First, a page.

Although soccer has gained increasing popularity as a thrilling, entertaining sport to watch and play all over the world, there are certainly some risk factors associated with the game. The amount of concussions has risen along with the love and participation for soccer, and head injuries are nothing to ignore. In fact, a study published in Pediatrics, a medical journal, reported that the incidence of of concussions and head injuries increased 1,596 percent between 1990 and 2014. It’s unfortunate that concussions have become a significant issue among soccer players, but the experts in Orlando Pride at QueensCast share some tell-tale signs that you can watch for to detect a concussion.
First, players, coaches, and parents should understand what exactly concussions are. Dr. Sanjay Gupta, CNN’s Chief Medical Correspondent, explains.
These changes include a persistent headache, dizziness, loss of coordination or balance, fatigue, and nausea or vomiting. Any of these signs could indicate that there is some trauma to the brain, especially following a collision or a heading maneuver gone wrong.
Cognitive impairment could include changes in speech, loss of memory, lack of overall awareness, confusion, decreased attentiveness, and inability to concentrate. These symptoms are usually very obvious and prominent. However, be sure to watch closely for any changes in a player’s cognitive behavior, whether they are slight or dramatic.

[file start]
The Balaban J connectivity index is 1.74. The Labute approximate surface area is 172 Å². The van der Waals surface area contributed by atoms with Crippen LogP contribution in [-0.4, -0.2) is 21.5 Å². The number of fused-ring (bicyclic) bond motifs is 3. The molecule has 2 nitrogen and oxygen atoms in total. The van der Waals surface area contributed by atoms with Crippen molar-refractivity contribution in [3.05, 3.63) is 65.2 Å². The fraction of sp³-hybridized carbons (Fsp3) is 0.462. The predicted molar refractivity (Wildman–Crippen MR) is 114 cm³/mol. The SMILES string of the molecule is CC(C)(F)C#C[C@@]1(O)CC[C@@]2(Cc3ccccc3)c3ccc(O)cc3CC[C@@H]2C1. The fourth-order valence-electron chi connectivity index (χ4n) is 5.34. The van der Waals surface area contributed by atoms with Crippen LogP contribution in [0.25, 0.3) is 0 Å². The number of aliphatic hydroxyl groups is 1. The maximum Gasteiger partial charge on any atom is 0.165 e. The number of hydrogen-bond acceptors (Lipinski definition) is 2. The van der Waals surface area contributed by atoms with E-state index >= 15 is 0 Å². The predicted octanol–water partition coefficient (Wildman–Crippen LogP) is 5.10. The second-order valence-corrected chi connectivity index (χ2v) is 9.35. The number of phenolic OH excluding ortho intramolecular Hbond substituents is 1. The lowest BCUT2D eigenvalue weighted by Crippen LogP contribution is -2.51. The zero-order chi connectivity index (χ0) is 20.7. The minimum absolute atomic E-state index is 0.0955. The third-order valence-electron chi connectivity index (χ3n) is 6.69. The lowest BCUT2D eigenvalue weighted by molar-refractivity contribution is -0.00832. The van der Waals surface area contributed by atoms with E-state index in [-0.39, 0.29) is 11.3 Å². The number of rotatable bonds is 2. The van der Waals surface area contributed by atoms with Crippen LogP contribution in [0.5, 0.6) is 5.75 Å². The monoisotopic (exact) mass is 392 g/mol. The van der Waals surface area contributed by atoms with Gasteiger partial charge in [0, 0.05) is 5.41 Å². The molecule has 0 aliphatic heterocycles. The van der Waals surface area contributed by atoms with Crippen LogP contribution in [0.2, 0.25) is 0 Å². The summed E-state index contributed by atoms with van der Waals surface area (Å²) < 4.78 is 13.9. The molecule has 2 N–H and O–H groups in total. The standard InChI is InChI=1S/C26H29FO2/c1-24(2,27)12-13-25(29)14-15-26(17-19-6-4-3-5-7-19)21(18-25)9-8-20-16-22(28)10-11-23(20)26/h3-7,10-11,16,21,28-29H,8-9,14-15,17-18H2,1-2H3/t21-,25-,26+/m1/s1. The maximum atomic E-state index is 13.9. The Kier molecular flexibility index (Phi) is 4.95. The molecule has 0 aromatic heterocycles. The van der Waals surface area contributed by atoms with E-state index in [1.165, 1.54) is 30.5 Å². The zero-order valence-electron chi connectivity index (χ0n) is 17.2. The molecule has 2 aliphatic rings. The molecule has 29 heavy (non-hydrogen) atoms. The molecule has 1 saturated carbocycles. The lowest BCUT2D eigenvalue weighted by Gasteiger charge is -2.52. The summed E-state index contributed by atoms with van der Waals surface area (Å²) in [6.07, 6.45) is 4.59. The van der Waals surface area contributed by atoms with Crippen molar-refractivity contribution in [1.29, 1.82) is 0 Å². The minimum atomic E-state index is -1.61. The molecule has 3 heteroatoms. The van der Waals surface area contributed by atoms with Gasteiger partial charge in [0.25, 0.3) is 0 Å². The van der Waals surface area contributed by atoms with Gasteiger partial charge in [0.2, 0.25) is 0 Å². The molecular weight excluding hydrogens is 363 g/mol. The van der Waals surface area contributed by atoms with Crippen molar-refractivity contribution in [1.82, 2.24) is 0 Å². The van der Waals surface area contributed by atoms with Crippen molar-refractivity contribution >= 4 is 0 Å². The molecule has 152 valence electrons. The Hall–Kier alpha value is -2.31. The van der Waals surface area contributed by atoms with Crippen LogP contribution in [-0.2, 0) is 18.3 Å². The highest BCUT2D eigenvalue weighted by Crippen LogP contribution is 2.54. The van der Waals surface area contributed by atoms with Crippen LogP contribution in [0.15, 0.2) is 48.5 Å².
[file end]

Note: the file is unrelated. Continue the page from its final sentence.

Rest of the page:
Mental or Emotional Changes
These changes could take the form of irritability, anger, listlessness, increased sleepiness, and sensitivity to light and noise. These changes are often delayed and can occur several days following a potential concussion. It’s important to monitor a player who could have injured themselves, because symptoms sometimes don’t show up right away.
It’s crucial to recognize any of these changes in a player that is at risk for developing a concussion. It is good to be informed in case of an emergency. With concussions becoming a commonality in soccer, the pros in Orlando Pride at QueensCast urge you to remember these three categories of possible symptoms and signs of a concussion. Also, remember to never put a player back into the game if any of these changes are occurring, even if the player insists. Prematurely allowing a concussed player to return to a game can result in further damage and future problems. A player should only be allowed to return to play after being evaluated by a medical professional who gives them the clear to continue. Utilizing these resources and understanding these changes allows for immediate, appropriate action to be taken to ensure the safety of a soccer player. For more information about concussions, or to hear about a first-hand experience, listen to our latest podcast.